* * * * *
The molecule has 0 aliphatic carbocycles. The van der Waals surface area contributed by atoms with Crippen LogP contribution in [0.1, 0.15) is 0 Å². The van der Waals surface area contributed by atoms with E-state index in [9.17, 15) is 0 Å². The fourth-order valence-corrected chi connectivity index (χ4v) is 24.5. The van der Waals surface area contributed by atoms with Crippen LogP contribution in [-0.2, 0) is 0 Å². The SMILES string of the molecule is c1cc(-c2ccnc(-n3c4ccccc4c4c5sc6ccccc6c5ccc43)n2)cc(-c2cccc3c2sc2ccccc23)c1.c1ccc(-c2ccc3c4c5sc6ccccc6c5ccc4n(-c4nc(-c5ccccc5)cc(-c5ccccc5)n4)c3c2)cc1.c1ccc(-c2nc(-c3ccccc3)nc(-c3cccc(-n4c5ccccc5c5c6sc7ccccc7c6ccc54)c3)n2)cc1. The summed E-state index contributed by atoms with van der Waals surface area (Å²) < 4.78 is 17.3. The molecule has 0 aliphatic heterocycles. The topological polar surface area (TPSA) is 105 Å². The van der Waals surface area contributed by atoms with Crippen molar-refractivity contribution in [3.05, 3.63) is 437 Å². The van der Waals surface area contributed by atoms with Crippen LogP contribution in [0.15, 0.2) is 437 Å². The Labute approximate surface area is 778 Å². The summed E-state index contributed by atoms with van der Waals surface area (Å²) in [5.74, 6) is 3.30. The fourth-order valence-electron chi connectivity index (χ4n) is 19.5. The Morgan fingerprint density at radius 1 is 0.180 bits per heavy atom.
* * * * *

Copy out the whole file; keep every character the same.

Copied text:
The molecule has 0 aliphatic carbocycles. The van der Waals surface area contributed by atoms with Crippen LogP contribution in [0.1, 0.15) is 0 Å². The van der Waals surface area contributed by atoms with E-state index in [9.17, 15) is 0 Å². The fourth-order valence-corrected chi connectivity index (χ4v) is 24.5. The van der Waals surface area contributed by atoms with Crippen LogP contribution in [-0.2, 0) is 0 Å². The SMILES string of the molecule is c1cc(-c2ccnc(-n3c4ccccc4c4c5sc6ccccc6c5ccc43)n2)cc(-c2cccc3c2sc2ccccc23)c1.c1ccc(-c2ccc3c4c5sc6ccccc6c5ccc4n(-c4nc(-c5ccccc5)cc(-c5ccccc5)n4)c3c2)cc1.c1ccc(-c2nc(-c3ccccc3)nc(-c3cccc(-n4c5ccccc5c5c6sc7ccccc7c6ccc54)c3)n2)cc1. The summed E-state index contributed by atoms with van der Waals surface area (Å²) < 4.78 is 17.3. The molecule has 0 aliphatic heterocycles. The topological polar surface area (TPSA) is 105 Å². The van der Waals surface area contributed by atoms with Crippen molar-refractivity contribution in [3.05, 3.63) is 437 Å². The van der Waals surface area contributed by atoms with Crippen LogP contribution in [0.15, 0.2) is 437 Å². The Labute approximate surface area is 778 Å². The summed E-state index contributed by atoms with van der Waals surface area (Å²) in [5.74, 6) is 3.30. The fourth-order valence-electron chi connectivity index (χ4n) is 19.5. The Morgan fingerprint density at radius 1 is 0.180 bits per heavy atom.